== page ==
For you fans of intricate patterns within music, “Ascension”, especially the first two minutes or so, will call for your love. And again, Enslaved inject clean vocals that add heft and weight to the already burdensome sounds of the band . . . not the type of weight that we dread trudging along with, but the kind of weight that actually feels welcome, gives us substance and the air of accomplishment. Sprawling and magnificent, this song is that song that takes us from wandering around the forest floor and puts us on the back of a soaring eagle, diving though the clouds, hugging the mountainous terrain as we ride the air currents that Mother Nature blows our way.
Something else to consider on Isa is that this is the first time that I really recognize the use of keyboards in the band’s sound. There were some on Below the Lights, but it seems that Enslaved made better use of them on Isa . . . or this album was better produced to better capture the keyboard sounds. I can only think that this is one of the reasons I find this album as compelling as I do. The added depth with the keyboard sounds mixed with the already established traditional metal sound creates a world of intrigue that always makes the music interesting, even if I’ve heard it a million times before.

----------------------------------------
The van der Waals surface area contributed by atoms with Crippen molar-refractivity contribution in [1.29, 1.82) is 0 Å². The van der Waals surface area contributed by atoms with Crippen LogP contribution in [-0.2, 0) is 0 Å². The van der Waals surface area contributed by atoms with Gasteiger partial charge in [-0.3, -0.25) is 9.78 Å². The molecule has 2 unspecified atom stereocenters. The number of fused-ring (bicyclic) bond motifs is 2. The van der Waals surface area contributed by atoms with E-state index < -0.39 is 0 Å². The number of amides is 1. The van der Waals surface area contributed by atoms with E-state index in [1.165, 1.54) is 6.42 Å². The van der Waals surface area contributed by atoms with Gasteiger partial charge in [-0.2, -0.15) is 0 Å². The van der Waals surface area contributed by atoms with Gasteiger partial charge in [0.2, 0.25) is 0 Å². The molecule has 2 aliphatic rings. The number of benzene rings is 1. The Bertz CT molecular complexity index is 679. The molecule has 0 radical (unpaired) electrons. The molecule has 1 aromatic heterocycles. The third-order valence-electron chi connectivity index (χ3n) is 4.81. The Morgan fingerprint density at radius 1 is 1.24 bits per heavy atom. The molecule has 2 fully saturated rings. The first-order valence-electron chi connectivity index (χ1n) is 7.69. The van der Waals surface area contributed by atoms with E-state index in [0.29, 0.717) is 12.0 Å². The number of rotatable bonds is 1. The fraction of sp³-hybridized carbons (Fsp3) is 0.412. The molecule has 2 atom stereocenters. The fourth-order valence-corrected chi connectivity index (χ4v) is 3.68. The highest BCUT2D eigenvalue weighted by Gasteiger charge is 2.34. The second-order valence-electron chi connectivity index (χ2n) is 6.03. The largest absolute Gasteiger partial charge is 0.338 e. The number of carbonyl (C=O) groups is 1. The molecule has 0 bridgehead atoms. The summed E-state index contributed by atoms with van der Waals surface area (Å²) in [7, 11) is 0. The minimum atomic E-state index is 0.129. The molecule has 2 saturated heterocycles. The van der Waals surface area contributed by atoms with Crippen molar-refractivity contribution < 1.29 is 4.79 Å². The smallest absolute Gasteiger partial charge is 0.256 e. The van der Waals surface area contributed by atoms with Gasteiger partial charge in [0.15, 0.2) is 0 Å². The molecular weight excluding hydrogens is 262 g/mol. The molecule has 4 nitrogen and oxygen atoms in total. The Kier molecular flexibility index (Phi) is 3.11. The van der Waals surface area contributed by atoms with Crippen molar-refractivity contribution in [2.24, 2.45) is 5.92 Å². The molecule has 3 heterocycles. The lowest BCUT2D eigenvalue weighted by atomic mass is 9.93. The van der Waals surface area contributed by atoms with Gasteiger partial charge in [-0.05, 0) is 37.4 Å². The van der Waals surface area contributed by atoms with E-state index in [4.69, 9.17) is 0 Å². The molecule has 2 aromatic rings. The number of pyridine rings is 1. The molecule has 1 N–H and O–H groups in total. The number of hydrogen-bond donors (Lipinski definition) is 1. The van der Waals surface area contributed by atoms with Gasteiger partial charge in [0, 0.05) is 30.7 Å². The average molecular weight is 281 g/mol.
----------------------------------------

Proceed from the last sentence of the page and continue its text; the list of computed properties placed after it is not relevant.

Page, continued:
The entire work of Isa is a fantastic voyage. “Bounded By Allegiance”, “Return To Yggdrasill”, and the near 12-minute epic, “Neogenesis” are further examples of the musical growth that Enslaved has shown over the course of their lengthy career. Where Below the Lights was a dark album with a constant flitting and flickering ray of light to guide us, Isa is a harsh and cold landscape that is showing a little color of Spring breaking through the winter frost. The musicianship throughout this album is top notch and always surprises. Extreme metal, indeed, but I love how the band starts to work in simple little elements of vocal harmony and haunting melody to greater effect. Still a band that won’t appeal to the masses or be everybody’s cup of tea, thankfully . . . sometimes, I don’t like to share . . . a little 70’s rock influence, a heavy dose of nuvo-prog, and a mean streak of extreme metal . . . Enslaved, a band that pays homage to their influences, but refuses to get pigeon-holed into one genre and continuously pushes the envelope on creative expression.
I’m going back to sleep now . . . hopefully I won’t have any more spectral visitors and can get some much needed rest!